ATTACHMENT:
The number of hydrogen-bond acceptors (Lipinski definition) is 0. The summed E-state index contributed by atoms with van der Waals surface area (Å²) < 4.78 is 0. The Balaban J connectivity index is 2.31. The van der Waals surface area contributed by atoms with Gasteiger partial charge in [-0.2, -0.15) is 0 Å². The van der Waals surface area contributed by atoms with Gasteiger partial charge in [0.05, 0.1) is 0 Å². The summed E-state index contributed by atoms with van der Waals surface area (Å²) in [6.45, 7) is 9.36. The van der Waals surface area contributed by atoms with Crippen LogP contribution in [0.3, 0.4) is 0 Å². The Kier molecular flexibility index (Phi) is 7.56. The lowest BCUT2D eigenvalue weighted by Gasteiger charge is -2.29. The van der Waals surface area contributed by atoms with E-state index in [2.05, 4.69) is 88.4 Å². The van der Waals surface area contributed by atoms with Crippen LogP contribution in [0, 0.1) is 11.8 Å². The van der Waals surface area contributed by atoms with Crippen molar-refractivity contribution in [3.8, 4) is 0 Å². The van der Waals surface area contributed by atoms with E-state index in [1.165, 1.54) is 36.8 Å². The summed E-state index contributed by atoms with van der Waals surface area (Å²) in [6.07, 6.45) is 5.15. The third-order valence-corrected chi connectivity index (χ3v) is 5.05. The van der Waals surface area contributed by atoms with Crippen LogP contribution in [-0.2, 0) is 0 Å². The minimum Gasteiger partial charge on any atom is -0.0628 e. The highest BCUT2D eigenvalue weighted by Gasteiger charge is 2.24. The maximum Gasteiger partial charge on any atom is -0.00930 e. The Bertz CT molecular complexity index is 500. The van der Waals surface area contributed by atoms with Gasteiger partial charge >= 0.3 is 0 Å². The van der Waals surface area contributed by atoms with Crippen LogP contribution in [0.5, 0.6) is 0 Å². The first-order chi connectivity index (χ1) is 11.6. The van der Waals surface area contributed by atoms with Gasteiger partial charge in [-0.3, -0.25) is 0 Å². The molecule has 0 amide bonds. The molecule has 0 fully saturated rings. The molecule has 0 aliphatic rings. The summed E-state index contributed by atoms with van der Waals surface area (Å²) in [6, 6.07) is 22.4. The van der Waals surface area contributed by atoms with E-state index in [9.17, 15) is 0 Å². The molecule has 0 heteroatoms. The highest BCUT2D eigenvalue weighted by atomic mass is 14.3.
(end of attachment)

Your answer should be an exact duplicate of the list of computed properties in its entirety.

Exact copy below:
The number of hydrogen-bond acceptors (Lipinski definition) is 0. The summed E-state index contributed by atoms with van der Waals surface area (Å²) < 4.78 is 0. The Balaban J connectivity index is 2.31. The van der Waals surface area contributed by atoms with Gasteiger partial charge in [-0.2, -0.15) is 0 Å². The van der Waals surface area contributed by atoms with Gasteiger partial charge in [0.05, 0.1) is 0 Å². The summed E-state index contributed by atoms with van der Waals surface area (Å²) in [6.45, 7) is 9.36. The van der Waals surface area contributed by atoms with Crippen LogP contribution in [0.3, 0.4) is 0 Å². The Kier molecular flexibility index (Phi) is 7.56. The lowest BCUT2D eigenvalue weighted by Gasteiger charge is -2.29. The van der Waals surface area contributed by atoms with E-state index in [2.05, 4.69) is 88.4 Å². The van der Waals surface area contributed by atoms with Crippen LogP contribution in [0, 0.1) is 11.8 Å². The van der Waals surface area contributed by atoms with Crippen molar-refractivity contribution in [3.8, 4) is 0 Å². The van der Waals surface area contributed by atoms with E-state index in [1.165, 1.54) is 36.8 Å². The summed E-state index contributed by atoms with van der Waals surface area (Å²) in [6.07, 6.45) is 5.15. The third-order valence-corrected chi connectivity index (χ3v) is 5.05. The van der Waals surface area contributed by atoms with Crippen LogP contribution in [-0.2, 0) is 0 Å². The minimum Gasteiger partial charge on any atom is -0.0628 e. The highest BCUT2D eigenvalue weighted by Gasteiger charge is 2.24. The maximum Gasteiger partial charge on any atom is -0.00930 e. The Bertz CT molecular complexity index is 500. The van der Waals surface area contributed by atoms with Gasteiger partial charge >= 0.3 is 0 Å². The van der Waals surface area contributed by atoms with Crippen LogP contribution in [0.5, 0.6) is 0 Å². The first-order chi connectivity index (χ1) is 11.6. The van der Waals surface area contributed by atoms with Gasteiger partial charge in [-0.3, -0.25) is 0 Å². The molecule has 0 amide bonds. The molecule has 0 fully saturated rings. The molecule has 0 aliphatic rings. The summed E-state index contributed by atoms with van der Waals surface area (Å²) in [6, 6.07) is 22.4. The van der Waals surface area contributed by atoms with E-state index in [9.17, 15) is 0 Å². The molecule has 0 heteroatoms. The highest BCUT2D eigenvalue weighted by atomic mass is 14.3.